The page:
“Come in!” exclaimed the Ghost. “Come in! and know me better, man!”
- Charles Dickens, A Christmas Carol
If Miss Katherine Climpson had seen the bed-sit, she would have described it as “simply too plain—like a nunnery—but clean, which is always a blessing, and with the most cunning arrangement of flowers, which must have been very dear, and which do stand out remarkably well against the simplicity. But the women in it, if they CAN be called that! They may be very fine sorts of writers, and I would never insult your Harriet, but I think that there is something unnatural in women who persist in their later years to cling only to other women, as though they were school-girls in the throes of a ‘PASH,’ as we called it—I do not suppose that in boys’ schools there were such childish things, but there it is, and you know the world for what it is as well as I do.”
Lord Peter Wimsey, the recipient of this imaginary note, would fortunately have had the good sense to take it with a healthy grain of salt. He had, of course, seen the bed-sit and its inhabitants himself, during the Philip Boyes affair, and at that time he had formed a more charitable view of it. The furniture, though plain, was well-selected and of excellent quality; the air, if a little smoky, was not clouded with the fug of boiling coffee and cocktails and too many unwashed bodies that seems endemic to avant-garde artistic parties; and if the female inhabitants were anti-man, well, Lord Peter had little to say in defense of his sex, beyond their necessary role in propagating the human race. The only aspect of Sylvia Marriott’s Christmas-party that would have given him any pause at all would be the simultaneous presence of Marjorie Phelps and Harriet Vane, representing amours past and (he fondly hoped) future.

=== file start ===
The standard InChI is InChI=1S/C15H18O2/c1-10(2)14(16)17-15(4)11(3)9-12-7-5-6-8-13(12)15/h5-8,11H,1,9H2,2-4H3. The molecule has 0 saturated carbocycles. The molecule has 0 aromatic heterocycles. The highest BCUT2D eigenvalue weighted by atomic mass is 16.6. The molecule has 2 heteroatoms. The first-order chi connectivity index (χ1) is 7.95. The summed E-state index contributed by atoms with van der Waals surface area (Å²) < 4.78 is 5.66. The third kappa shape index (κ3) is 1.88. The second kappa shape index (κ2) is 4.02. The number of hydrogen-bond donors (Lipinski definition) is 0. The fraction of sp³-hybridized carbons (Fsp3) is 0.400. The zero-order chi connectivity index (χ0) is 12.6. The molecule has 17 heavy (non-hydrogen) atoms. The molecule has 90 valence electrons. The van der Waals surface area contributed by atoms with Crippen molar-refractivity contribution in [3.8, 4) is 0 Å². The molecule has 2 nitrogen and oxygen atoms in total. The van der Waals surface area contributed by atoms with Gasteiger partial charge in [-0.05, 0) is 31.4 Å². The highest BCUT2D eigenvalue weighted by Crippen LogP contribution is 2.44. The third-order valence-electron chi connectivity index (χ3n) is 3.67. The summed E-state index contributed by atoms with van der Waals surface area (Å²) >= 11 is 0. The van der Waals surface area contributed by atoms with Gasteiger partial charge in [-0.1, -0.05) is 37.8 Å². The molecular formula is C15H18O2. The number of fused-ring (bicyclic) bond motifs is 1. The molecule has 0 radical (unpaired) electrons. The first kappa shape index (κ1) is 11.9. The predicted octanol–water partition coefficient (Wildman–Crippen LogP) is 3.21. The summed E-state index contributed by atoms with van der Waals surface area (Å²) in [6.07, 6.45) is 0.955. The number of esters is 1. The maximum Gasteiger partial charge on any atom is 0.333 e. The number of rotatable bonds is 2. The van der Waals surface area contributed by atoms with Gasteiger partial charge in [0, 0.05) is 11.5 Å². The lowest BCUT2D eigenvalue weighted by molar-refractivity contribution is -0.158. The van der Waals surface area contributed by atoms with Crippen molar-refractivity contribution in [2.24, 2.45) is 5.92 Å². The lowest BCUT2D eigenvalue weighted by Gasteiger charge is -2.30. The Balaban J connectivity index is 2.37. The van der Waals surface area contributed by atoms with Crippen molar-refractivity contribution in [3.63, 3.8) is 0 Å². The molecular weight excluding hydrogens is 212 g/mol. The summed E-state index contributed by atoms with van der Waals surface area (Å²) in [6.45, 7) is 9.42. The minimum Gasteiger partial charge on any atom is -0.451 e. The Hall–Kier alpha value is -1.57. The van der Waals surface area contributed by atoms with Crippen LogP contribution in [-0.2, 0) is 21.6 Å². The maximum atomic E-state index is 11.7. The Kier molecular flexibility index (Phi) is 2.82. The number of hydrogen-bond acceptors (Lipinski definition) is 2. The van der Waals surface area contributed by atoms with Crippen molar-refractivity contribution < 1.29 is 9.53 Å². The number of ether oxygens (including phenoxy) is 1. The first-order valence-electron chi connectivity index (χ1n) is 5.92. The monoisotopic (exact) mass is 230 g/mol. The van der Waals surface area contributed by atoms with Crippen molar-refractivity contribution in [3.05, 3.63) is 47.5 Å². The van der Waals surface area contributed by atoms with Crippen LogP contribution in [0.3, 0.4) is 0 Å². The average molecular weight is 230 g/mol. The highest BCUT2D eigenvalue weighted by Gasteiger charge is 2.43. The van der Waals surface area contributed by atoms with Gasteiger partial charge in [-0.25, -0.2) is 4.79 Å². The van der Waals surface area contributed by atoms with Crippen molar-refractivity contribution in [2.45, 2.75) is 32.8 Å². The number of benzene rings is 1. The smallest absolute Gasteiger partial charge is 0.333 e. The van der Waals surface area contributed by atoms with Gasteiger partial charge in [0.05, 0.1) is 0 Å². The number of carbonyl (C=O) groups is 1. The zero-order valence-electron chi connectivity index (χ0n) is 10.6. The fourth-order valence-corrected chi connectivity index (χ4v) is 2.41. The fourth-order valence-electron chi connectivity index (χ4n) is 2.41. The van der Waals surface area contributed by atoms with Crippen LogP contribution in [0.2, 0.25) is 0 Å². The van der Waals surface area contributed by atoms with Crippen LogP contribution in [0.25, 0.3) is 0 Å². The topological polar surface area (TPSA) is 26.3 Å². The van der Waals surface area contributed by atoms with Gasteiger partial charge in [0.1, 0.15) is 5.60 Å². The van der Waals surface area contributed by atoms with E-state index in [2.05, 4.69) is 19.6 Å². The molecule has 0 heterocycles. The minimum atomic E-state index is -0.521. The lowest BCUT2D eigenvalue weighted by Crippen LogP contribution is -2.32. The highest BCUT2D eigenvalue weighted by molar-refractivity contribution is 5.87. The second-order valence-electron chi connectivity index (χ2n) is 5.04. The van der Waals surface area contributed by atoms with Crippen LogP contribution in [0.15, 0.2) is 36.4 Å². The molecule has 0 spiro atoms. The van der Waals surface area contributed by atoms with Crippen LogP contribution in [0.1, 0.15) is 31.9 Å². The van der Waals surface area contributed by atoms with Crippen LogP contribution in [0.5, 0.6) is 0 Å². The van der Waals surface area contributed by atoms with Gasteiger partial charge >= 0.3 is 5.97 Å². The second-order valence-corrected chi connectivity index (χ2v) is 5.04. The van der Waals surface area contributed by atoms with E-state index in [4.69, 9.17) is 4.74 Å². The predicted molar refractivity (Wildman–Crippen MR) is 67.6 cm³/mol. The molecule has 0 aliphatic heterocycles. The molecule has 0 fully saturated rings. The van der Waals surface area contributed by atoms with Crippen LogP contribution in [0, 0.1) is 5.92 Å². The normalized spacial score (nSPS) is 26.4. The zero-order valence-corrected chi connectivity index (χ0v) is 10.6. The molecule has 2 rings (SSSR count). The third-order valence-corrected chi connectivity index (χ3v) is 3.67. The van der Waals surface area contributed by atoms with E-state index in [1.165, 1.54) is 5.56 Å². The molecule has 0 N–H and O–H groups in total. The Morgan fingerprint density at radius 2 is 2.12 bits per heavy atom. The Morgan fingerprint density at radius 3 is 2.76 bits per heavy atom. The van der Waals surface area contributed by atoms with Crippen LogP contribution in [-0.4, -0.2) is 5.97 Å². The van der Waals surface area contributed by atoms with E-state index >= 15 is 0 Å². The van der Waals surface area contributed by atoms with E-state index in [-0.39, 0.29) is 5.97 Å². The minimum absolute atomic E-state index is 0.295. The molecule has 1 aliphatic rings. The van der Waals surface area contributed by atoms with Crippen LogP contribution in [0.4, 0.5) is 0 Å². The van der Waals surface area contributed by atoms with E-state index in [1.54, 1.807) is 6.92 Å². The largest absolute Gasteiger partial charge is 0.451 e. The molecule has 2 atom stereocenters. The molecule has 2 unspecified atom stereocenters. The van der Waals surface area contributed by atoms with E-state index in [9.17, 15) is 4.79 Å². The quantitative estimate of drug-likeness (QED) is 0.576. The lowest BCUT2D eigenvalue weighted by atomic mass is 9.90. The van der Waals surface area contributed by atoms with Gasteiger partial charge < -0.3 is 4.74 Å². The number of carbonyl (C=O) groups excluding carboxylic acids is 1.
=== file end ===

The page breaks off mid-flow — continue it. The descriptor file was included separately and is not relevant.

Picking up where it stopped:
Fortunately, as he knew nothing of the party, Lord Peter’s Christmas continued as it had, most years, at Denver, with mother and brother and nephew and sister-in-law and family friends (perhaps not Peter's friends, per se) and all the rest. He had sent a rather over-elaborate bouquet of orchids, white-on-white with a lily or two for scent, as a Christmas present to Sylvia and Eiluned Price; this was a tradition in its third year, representing (so the message with the flowers read) his everlasting gratitude for their help in the matter of the Philip Boyes affair.
From Harriet’s perspective, the gift (though not given to her) was an embarrassment: after long stretches of no contact, days and weeks and even months, time enough for her to begin to use the word “whimsy” without self-consciousness—there would Peter come again, showing up in her closest friends’ home. His only communication to her in months, a quite unexceptionable Christmas-card, had read “Will you?” She had been forced to respond, as politely and succinctly as she could: “No. Many thanks.”
Of course there was no hiding the purpose of the flowers from Sylvia or Eiluned, or indeed from Marjorie Phelps, who had become rather close to Sylvia in the years since Harriet’s trial. Eiluned and Sylvia enjoyed the blooms; Marjorie was the only one who seemed to understand Harriet’s feelings, remarking, “well, he’s certainly reminding you of his advantages, isn’t he?”
“If you must have a man, you might as well have him,” Eiluned said, “but that’s a boring subject, isn’t it?”
“Extremely boring,” Harriet agreed, and the conversation ran on in other directions. Sylvia was mad for Le Chiendent, a novel which at first it seemed was another Surrealist slog but then turned out to be a rousing argument for mathematics and logic in writing. “Automatic writing would be all very well, if it was automatic,” Sylvia insisted, “but our human minds don’t run that way naturally—“
“Speak for yourself,” Marjorie told her, “Mine’s completely in touch with my inner nature. Tuned to the harmonies of the spheres, don’t you know?”
That set Eiluned off on the issue of Harmony, and then somehow through convoluted paths they reached Lord Edgeware Dies (“The actress element is getting a bit overused,” Harriet ventured) and through that somehow to a treacly Christmas poem Sylvia had been inveigled to write for her agéd grandmama, in order to be forgiven for passing the holiday in London.